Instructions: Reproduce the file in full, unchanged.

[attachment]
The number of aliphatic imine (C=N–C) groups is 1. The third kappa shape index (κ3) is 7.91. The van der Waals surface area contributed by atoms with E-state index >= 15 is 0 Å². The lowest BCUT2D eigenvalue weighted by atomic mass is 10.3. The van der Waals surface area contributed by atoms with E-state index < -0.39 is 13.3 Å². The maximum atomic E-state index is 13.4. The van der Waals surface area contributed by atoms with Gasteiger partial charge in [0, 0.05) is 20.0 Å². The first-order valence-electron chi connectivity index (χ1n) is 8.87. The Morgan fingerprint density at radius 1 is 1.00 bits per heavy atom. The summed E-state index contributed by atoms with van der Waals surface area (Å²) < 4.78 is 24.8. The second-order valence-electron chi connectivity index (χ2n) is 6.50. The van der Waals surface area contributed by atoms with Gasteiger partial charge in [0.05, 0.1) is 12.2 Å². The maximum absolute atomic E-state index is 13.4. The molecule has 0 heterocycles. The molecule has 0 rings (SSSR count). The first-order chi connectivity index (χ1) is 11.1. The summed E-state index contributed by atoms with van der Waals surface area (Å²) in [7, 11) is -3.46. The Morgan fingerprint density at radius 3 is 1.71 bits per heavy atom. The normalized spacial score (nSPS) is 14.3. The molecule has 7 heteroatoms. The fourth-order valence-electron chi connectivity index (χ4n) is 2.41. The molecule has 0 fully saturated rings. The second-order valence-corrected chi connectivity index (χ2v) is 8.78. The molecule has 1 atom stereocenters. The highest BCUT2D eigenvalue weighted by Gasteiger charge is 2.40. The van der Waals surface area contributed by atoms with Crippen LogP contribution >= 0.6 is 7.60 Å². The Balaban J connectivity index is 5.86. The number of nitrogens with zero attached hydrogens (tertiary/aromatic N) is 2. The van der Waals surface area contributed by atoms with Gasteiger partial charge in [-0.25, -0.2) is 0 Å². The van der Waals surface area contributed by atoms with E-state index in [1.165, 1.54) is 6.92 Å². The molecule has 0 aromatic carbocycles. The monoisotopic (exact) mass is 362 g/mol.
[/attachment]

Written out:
The number of aliphatic imine (C=N–C) groups is 1. The third kappa shape index (κ3) is 7.91. The van der Waals surface area contributed by atoms with E-state index >= 15 is 0 Å². The lowest BCUT2D eigenvalue weighted by atomic mass is 10.3. The van der Waals surface area contributed by atoms with E-state index < -0.39 is 13.3 Å². The maximum atomic E-state index is 13.4. The van der Waals surface area contributed by atoms with Gasteiger partial charge in [0, 0.05) is 20.0 Å². The first-order valence-electron chi connectivity index (χ1n) is 8.87. The Morgan fingerprint density at radius 1 is 1.00 bits per heavy atom. The summed E-state index contributed by atoms with van der Waals surface area (Å²) < 4.78 is 24.8. The second-order valence-electron chi connectivity index (χ2n) is 6.50. The van der Waals surface area contributed by atoms with Gasteiger partial charge in [0.05, 0.1) is 12.2 Å². The maximum absolute atomic E-state index is 13.4. The molecule has 0 heterocycles. The molecule has 0 rings (SSSR count). The first-order chi connectivity index (χ1) is 11.1. The summed E-state index contributed by atoms with van der Waals surface area (Å²) in [7, 11) is -3.46. The Morgan fingerprint density at radius 3 is 1.71 bits per heavy atom. The normalized spacial score (nSPS) is 14.3. The molecule has 7 heteroatoms. The fourth-order valence-electron chi connectivity index (χ4n) is 2.41. The molecule has 0 fully saturated rings. The second-order valence-corrected chi connectivity index (χ2v) is 8.78. The molecule has 1 atom stereocenters. The highest BCUT2D eigenvalue weighted by Gasteiger charge is 2.40. The van der Waals surface area contributed by atoms with Crippen LogP contribution >= 0.6 is 7.60 Å². The Balaban J connectivity index is 5.86. The number of nitrogens with zero attached hydrogens (tertiary/aromatic N) is 2. The van der Waals surface area contributed by atoms with Gasteiger partial charge in [-0.25, -0.2) is 0 Å². The van der Waals surface area contributed by atoms with E-state index in [1.165, 1.54) is 6.92 Å². The molecule has 0 aromatic carbocycles. The monoisotopic (exact) mass is 362 g/mol.